Here, it is significant to note that the attack on Skawinski occurred in a place of confinement. Therefore, unlike a wrongfully accused defendant who merely observed a perpetrator commit a crime in an unconfined area and then disappear without a clue, Latimore and McGhee knew that the persons they later claimed had been the offenders ("Treaty" and "Guy Klan") were accessible to jail officials. Inexplicably, they withheld such information and instead implicated each other and Reed. Although separated after the incident, Latimore once more was in Cook County Jail in December 1976, but even then made no attempt to notify officials of "Treaty" and "Guy Klan" or to otherwise make an effort to ascertain their names.
3 Defendants were indicted on February 1, 1977, and counsel was appointed for them at that time, but again no request was made for a list of those confined in tier E-2 on the night of the occurrence. Due to the failure of the defense to request such a list and because of the fact that defendants, by implicating each other, obviated the use or the preservation of the list as an investigatory tool, it was destroyed in the ordinary course of business on or about March 31, 1978. Even at that time, the defense was not yet thwarted, because the tier sheets compiled during defendant's incarceration in December 1976, which also could have led to the identification of "Treaty" and "Guy Klan," were not destroyed until June 30, 1978. As clues leading to the identification of these men were available to the defense upon demand both before and after their indictment, we see no merit in defendants' contention that they were substantially prejudiced by the preindictment delay.
4 Furthermore, even assuming there was a showing of actual and substantial prejudice, under Lawson the burden then would shift to the State to show reasonableness of the delay, which we believe was shown here. In November 1976, the State's Attorney's office was presented with the investigatory file asserting that defendants had been identified as the perpetrators, but which did not reveal the basis for such an assertion. In addition, the jail investigators indicated that they were unable to conclude whether or not sexual activity was engaged in willingly or was the result of force. This information appears to have been insufficient to require the prosecutor to have immediately sought an indictment. In fact, to have done so might well have been premature under the reasoning of Lovasco.
In their brief, defendants argue that the statements by which each of them sought to exculpate himself and inculpate the others, when considered in conjunction with their identification, presented such a strong case that indictments should have been immediately sought. We reject this argument. A proper prosecutorial preindictment consideration is whether enough evidence has been gathered so that guilt might be established beyond a reasonable doubt. Here, the State was confronted with the fact that the admissibility of such statements was questionable on two grounds: (1) they were hearsay, emanating from declarants who might not testify at trial (see California v. Green (1970), 399 U.S. 149, 26 L.Ed.2d 489, 90 S.Ct. 1930; Bruton v. United States (1968), 391 U.S. 123, 20 L.Ed.2d 476, 88 S.Ct. 1620); and (2) to the extent that they might be viewed as admissions against the declarants, the question of the necessity of giving Miranda warnings was raised (Miranda v. Arizona (1966), 384 U.S. 436, 16 L.Ed.2d 694, 86 S.Ct. 1602). Under the circumstances, we think that the State's decision to locate Sanders to clarify and amplify the jail's investigative report and to initiate its own investigation was reasonable and necessary.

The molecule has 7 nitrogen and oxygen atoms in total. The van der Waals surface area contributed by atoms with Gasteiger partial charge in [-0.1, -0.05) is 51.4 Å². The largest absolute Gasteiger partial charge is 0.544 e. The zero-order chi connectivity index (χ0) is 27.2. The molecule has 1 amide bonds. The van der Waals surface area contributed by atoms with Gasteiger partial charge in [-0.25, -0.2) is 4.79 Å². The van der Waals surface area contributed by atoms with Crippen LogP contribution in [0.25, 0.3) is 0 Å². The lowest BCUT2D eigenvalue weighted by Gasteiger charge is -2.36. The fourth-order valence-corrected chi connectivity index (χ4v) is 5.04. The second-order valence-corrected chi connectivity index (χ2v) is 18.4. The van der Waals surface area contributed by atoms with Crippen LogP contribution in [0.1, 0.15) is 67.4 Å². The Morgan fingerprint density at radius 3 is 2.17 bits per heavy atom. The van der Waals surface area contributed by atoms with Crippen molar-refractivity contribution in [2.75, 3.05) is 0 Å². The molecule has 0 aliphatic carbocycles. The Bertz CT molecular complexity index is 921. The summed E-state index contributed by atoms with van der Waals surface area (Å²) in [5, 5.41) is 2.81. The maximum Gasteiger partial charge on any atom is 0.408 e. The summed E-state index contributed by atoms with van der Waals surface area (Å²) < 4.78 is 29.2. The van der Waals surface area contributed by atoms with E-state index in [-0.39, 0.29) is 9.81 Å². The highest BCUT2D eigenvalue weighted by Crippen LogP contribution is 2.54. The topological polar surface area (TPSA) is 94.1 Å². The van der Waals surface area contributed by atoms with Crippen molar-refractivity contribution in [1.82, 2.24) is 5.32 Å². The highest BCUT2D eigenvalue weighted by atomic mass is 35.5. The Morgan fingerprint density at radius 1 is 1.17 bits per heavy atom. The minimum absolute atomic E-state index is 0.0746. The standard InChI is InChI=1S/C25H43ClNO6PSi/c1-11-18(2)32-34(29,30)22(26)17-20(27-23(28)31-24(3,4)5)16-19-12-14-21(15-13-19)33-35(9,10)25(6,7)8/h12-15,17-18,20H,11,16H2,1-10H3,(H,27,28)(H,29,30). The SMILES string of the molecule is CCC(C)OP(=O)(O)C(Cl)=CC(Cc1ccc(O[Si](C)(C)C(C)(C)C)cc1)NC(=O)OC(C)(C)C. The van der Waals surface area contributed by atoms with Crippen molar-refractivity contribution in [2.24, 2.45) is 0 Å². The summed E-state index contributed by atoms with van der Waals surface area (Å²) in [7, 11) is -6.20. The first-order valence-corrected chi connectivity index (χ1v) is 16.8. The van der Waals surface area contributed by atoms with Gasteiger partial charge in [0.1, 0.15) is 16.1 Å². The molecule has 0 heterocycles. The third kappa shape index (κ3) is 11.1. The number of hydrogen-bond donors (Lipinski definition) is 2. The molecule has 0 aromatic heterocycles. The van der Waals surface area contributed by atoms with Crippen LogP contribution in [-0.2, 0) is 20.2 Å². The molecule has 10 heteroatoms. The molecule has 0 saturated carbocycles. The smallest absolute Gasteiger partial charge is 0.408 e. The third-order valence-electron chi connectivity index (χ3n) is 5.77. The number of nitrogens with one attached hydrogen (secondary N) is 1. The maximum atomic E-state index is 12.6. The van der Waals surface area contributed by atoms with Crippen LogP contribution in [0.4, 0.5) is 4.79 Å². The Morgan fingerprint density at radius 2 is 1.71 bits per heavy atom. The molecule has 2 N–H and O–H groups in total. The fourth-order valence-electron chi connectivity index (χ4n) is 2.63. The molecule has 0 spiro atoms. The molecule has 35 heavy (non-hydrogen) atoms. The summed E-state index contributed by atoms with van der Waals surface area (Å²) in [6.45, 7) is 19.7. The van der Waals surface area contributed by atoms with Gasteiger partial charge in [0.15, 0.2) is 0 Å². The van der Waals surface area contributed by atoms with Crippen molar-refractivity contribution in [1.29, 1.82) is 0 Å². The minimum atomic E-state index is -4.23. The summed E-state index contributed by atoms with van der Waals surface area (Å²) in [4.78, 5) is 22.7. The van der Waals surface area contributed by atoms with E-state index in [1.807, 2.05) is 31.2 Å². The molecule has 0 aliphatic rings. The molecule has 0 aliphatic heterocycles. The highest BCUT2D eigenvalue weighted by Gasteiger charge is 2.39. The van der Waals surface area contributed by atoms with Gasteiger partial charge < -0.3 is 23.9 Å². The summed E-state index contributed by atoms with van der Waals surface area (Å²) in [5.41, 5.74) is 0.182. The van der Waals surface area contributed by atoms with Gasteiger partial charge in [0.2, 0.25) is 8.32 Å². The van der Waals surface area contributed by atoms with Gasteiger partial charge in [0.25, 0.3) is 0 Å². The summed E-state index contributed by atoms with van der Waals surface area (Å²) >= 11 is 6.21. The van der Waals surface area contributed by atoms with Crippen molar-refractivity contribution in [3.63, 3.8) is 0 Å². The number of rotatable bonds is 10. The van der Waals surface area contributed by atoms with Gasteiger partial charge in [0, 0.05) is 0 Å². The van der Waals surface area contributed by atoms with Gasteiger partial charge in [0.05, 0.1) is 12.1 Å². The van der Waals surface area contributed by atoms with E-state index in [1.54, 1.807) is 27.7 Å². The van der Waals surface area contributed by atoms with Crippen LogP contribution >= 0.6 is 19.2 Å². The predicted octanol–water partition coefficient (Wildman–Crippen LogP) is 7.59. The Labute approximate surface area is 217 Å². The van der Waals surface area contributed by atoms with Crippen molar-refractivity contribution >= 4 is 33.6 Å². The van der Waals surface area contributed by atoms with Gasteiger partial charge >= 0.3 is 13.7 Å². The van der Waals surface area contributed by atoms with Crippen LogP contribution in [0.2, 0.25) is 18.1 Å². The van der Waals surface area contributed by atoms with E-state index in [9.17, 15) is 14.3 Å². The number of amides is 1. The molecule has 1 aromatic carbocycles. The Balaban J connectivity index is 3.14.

5 Moreover, had defendants demonstrated actual and substantial prejudice resulting from the delay and had the State failed to show the reasonableness of the delay, we are further of the belief that the reconstruction of the tier sheet cured any such prejudice. Kostelnak testified that through the use of records which indicated the dates on which supplies were issued to or visitors spent time with the inmates of tier E-2, he had identified 60 of the 61 inmates in question. Defendants argue that this reconstruction was incomplete, because the inmate history cards, as opposed to the records used by Kostelnak, indicate that four such inmates were not housed on E-2 that night and another 12 may or may not have been so confined. Therefore, it is their position that "Treaty" and "Guy Klan" may not be included in the list. Even assuming this to be the case, the document has not lost its value as an investigative tool, for the memories of the men listed could be employed in ascertaining the identities of "Treaty" and "Guy Klan." Furthermore, it was the acts and omissions of defendants which shielded the relevancy of the original tier sheets to the investigation, and the documents themselves have no relevance to the guilt or innocence of defendants but merely provided clues to the identities of "Treaty" and "Guy Klan."
Lastly, Latimore asserts that we should not consider the jail investigatory file and the reconstructed tier sheet, because he contends that they were improperly received into evidence at the hearing on the State's motion to vacate.
Unlike an appellant, for whom the scope of review is limited by his assignment of errors, an appellee may sustain the finding of the trial court by any argument based upon issues appearing in the trial record. Hall v. Humphrey-Lake Corp. (1975), 29 Ill. App.3d 956, 331 N.E.2d 365.